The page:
What are some of the more important product manager skills to focus on? Especially when hiring a product manager? Or when working to become a competent one yourself?
Product management is a challenging field entailing many complicated sciences. It includes a cocktail of marketing, business logistics and mercantile skills. It’s one of those fields that only certain people are cut out for; and given its high rank, it’s something that even qualified people often must work their way up to, in order to attain such a position.
That said, product manager skills are unfortunately, not widely understood in the sense of what is or isn’t important as a skill. So, I’m going to shed some light on this subject. As I do, I will also outline what the duties of a product manager should be. (Note that I will lean fairly heavily on the e- commerce side of product management here, due to the fact that that’s where the field of product management is headed and is going to bloom in the coming years).
#1 – The Mercantile Front
A product manager actually has to concern themselves with the storefront concept for a physical product. Maybe they don’t have to worry about the mundane daily management of storefronts through which their product or service are sold (i.e. physical location and placement of products), but many product managers I’ve known have had to do a fair deal of traveling, to look at how their products are being placed and sold in various locations across the country. I’ve traveled with a few of them myself, to get a good sense of what they really look for.
In ecommerce, it’s more intimate. The online storefront is very much the direct domain of the product manager. What this all boils down to is that a product manager must understand how a webpage works. PMs are in charge of spotting problems, and facilitating the distribution of the product both in making it visible, and making finding and procuring it possible.
#2 – Understanding Product Lifecycles
This one’s a little more confusing, but I think I can demystify this a bit. A product lifecycle isn’t the shelf life of an object or service. It is not the time before its quality is reduced or it’s unsafe or unworkable to use. Rather it is the period of time in which a product in its current state (be it packaging, branding or formula) remains viable and publically accepted. A product lifecycle dies when people lose interest in it, more or less. A lifecycle most often ends when the product is outdated.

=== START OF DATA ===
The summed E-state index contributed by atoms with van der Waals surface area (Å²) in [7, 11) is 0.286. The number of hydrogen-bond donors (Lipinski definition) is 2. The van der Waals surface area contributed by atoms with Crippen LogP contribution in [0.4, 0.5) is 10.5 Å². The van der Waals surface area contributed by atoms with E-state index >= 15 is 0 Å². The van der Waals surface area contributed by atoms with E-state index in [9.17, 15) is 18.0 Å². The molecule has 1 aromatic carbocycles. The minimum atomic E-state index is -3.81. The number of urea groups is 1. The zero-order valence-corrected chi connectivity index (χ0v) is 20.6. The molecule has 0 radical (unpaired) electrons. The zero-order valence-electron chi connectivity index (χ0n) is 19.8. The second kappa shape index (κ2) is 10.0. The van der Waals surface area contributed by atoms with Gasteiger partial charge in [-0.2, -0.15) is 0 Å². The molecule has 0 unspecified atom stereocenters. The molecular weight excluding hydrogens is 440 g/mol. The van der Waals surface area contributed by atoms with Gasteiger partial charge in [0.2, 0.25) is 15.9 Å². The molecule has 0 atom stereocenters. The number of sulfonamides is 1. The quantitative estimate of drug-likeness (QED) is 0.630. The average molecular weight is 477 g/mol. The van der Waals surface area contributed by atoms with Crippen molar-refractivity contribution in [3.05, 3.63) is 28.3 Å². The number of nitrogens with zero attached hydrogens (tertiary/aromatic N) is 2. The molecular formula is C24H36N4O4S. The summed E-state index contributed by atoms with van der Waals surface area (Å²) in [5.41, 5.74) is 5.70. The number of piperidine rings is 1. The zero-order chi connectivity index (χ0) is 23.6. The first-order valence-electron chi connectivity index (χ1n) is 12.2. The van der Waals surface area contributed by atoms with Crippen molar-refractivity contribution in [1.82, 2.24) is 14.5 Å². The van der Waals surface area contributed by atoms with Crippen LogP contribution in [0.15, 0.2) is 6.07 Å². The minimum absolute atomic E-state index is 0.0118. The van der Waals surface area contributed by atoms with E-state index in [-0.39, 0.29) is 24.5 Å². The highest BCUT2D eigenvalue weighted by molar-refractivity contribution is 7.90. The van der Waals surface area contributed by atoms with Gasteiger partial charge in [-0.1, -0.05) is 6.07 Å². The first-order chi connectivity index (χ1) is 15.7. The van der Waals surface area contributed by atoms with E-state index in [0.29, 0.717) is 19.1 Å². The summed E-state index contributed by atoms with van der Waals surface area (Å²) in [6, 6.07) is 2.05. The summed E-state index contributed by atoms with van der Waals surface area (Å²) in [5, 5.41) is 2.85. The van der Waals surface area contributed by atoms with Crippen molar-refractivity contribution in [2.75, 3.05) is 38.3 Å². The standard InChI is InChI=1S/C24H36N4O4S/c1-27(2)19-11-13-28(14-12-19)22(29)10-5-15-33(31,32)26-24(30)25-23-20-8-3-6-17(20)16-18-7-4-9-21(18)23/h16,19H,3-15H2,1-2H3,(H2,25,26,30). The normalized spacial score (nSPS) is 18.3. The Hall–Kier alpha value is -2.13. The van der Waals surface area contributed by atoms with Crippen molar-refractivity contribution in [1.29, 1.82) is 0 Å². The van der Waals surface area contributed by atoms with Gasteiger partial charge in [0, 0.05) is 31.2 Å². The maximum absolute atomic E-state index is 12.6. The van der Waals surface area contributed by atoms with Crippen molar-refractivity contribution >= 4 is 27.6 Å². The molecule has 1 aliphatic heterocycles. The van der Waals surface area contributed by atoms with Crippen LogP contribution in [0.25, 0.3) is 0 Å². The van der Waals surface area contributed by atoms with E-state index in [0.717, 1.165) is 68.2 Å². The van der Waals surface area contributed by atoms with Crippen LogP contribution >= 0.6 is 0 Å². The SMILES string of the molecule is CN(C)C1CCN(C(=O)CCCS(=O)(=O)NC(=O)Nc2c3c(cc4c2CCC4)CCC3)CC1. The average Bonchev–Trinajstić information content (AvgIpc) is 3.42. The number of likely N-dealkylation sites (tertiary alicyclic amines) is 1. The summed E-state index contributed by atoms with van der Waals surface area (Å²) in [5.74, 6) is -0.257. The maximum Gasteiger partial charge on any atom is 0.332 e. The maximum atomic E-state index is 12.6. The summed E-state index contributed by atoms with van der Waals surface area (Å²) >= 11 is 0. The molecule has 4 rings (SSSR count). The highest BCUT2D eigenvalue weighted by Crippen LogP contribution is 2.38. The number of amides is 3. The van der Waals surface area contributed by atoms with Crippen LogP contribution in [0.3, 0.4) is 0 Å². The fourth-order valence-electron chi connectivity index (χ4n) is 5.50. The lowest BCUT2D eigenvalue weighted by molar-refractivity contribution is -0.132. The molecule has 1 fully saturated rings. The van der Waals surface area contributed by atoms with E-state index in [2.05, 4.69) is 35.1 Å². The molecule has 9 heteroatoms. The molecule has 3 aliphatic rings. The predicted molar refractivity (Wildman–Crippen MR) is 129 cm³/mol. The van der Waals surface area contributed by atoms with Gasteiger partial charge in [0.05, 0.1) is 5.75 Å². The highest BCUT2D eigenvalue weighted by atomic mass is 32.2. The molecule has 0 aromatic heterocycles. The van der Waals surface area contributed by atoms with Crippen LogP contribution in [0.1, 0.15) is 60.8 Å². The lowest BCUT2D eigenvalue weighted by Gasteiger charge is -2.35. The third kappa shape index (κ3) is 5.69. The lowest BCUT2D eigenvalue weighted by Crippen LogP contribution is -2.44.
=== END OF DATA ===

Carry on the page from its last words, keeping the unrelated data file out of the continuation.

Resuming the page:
Rebranding and repackaging or changing the public identity of the product is part of restarting this cycle. One of the most important product management skills is understanding when the time is right to address this. Doing it too soon is wasteful, while too late is inefficient.
#3 – Understanding Demographic Overlap
This is one that marketing specialists can tell you all about; Product managers must utilize the above two skills in a carefully timed waltz with demographic overlap. Understanding a core demographic is one thing, but understanding overlapping demographics, or extended demographics, is the key to a product or service expanding; and gaining business.
Overlapping audiences can be similar demographics to the target, or they can be totally unrelated but of similar mindsets or interests. They can also be demographics that link to the targets through shared interests. Nonetheless, understanding these, and using this understanding in your ‘mercantile and lifecycle intuition’ is vital.
These are the most important product management skills to acquire. It takes a special mindset to successfully learn and implement these product management skills, and they’re far from all there is to it. Are you ready to jump into this field?